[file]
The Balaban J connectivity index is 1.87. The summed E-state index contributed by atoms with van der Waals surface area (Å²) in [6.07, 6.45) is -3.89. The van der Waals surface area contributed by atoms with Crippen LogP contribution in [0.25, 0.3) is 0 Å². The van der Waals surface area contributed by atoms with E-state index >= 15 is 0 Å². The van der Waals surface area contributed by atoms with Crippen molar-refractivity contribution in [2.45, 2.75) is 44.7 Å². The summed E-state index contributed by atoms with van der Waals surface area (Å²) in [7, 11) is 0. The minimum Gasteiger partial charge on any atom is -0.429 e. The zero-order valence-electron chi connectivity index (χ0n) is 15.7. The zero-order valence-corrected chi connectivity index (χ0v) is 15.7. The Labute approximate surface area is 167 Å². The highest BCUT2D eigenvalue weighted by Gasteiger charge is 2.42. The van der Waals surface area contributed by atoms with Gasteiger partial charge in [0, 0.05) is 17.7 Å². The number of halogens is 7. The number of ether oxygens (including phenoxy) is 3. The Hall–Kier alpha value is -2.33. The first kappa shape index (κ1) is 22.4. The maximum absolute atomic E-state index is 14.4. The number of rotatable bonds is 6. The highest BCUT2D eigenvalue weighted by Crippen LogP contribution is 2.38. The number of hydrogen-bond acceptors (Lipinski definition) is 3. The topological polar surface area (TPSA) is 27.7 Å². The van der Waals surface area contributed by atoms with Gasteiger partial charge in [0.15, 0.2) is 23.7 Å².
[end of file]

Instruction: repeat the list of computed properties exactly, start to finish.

The Balaban J connectivity index is 1.87. The summed E-state index contributed by atoms with van der Waals surface area (Å²) in [6.07, 6.45) is -3.89. The van der Waals surface area contributed by atoms with Crippen LogP contribution in [0.25, 0.3) is 0 Å². The van der Waals surface area contributed by atoms with E-state index >= 15 is 0 Å². The van der Waals surface area contributed by atoms with Crippen molar-refractivity contribution in [2.45, 2.75) is 44.7 Å². The summed E-state index contributed by atoms with van der Waals surface area (Å²) in [7, 11) is 0. The minimum Gasteiger partial charge on any atom is -0.429 e. The zero-order valence-electron chi connectivity index (χ0n) is 15.7. The zero-order valence-corrected chi connectivity index (χ0v) is 15.7. The Labute approximate surface area is 167 Å². The highest BCUT2D eigenvalue weighted by Gasteiger charge is 2.42. The van der Waals surface area contributed by atoms with Gasteiger partial charge in [0, 0.05) is 17.7 Å². The number of halogens is 7. The number of ether oxygens (including phenoxy) is 3. The Hall–Kier alpha value is -2.33. The first kappa shape index (κ1) is 22.4. The maximum absolute atomic E-state index is 14.4. The number of rotatable bonds is 6. The highest BCUT2D eigenvalue weighted by Crippen LogP contribution is 2.38. The number of hydrogen-bond acceptors (Lipinski definition) is 3. The topological polar surface area (TPSA) is 27.7 Å². The van der Waals surface area contributed by atoms with Gasteiger partial charge in [0.15, 0.2) is 23.7 Å².